Much research into the physiologic effects of qi gong has been conducted in modern-day China. Studies have shown a drastic alteration of brain wave patterns and a radical decrease in adrenaline, a hormone secreted in response to stress. Heart rate slows, blood pressure decreases, cholesterol levels can drop, and the immune system is strengthened by increased production of blood cells.

Physicists studying the effects of qi gong at research institutes have actually discovered quantifiable changes during the practice of qi gong, such as the body's production of low levels of energy in the form of infrared energy, visible light, static electricity, and even ultraviolet and microwave radiation.

Much more research remains to be done in this fascinating field, but one finding is certain: Qi gong is a powerful therapeutic modality capable of promoting wellness and healing disease. It stands well on its own and is also an effective adjunct to other traditional therapies.

How to Do a Simple Qi Gong Exercise

The first step in performing a qi gong exercise is to locate the Dantian, a major energy center in the body near the solar plexus. The point is located below the navel at a distance equal to the width of four fingers. The acupuncture point located there is called "Gate to the Original Qi," and the Dantian is located inside the abdomen about a third of the distance between that point and the spine. This is the focus of meditation during qi gong exercises.

When performing qi gong, it's most important to relax and be calm:

  • Sitting on the floor cross-legged or with legs extended, shoulders relaxed and hands facing down in your lap, meditate on the Dantian as you inhale normally.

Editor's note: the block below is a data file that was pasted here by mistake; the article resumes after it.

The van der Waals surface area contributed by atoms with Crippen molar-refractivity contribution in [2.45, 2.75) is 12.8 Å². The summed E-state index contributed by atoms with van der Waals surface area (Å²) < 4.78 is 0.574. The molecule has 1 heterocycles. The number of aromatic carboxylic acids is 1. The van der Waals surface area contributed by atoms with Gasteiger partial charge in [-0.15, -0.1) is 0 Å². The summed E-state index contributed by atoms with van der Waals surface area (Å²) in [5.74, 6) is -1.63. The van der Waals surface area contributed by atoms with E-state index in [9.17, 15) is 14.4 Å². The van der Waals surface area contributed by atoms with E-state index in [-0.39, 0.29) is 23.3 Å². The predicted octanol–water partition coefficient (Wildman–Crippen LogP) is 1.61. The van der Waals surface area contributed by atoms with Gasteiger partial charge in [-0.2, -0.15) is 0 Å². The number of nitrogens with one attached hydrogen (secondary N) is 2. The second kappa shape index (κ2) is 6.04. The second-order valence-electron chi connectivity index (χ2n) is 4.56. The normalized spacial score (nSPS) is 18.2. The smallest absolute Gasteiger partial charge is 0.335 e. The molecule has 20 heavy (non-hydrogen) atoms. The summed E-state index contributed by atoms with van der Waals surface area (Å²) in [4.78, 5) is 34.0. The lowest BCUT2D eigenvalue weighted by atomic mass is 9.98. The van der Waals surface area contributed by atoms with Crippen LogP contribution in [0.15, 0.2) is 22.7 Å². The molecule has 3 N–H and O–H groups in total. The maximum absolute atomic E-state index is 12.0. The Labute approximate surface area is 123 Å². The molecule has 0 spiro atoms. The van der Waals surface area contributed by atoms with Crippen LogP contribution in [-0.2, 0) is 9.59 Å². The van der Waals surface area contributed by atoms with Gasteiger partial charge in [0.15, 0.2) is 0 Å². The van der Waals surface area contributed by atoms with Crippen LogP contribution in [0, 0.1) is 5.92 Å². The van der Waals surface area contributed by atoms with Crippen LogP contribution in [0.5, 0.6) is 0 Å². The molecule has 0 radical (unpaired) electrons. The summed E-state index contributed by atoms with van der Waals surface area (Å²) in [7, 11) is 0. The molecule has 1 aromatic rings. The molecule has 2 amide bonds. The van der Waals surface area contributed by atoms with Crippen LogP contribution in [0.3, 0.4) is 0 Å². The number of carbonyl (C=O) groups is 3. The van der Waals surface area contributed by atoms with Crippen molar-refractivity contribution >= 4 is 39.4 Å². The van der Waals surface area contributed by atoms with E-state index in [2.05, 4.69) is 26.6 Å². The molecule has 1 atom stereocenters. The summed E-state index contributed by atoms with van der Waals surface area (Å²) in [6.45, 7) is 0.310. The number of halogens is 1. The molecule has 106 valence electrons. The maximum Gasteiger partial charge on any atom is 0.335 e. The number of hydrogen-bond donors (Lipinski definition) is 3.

• Continue focusing on the Dantian while you exhale normally, then slowly lean forward and slide your hands out in front of you on the floor. You should be fully stretched out by the end of the exhale, not forcing either the stretch or the breathing.
  • Gradually sit up to the original position as you inhale, continuing your meditation on the energy center.
  • Repeat for a few minutes, then discontinue the focused meditation and sit still with your eyes closed, breathing normally.

After a qi gong session, people typically feel energized and relaxed, ready to deal with the stresses of the world in a calm and grounded manner.

Along with exercise, massage plays a strong role in traditional Chinese medical treatments. Learn more about therapeutic massage in the next section of this article.

For more about traditional Chinese medicine, treatments, cures, beliefs, and other interesting topics, see:

This information is solely for informational purposes. IT IS NOT INTENDED TO PROVIDE MEDICAL ADVICE. Neither the Editors of Consumer Guide (R), Publications International, Ltd., the author nor publisher take responsibility for any possible consequences from any treatment, procedure, exercise, dietary modification, action or application of medication which results from reading or following the information contained in this information. The publication of this information does not constitute the practice of medicine, and this information does not replace the advice of your physician or other health care provider. Before undertaking any course of treatment, the reader must seek the advice of their physician or other health care provider.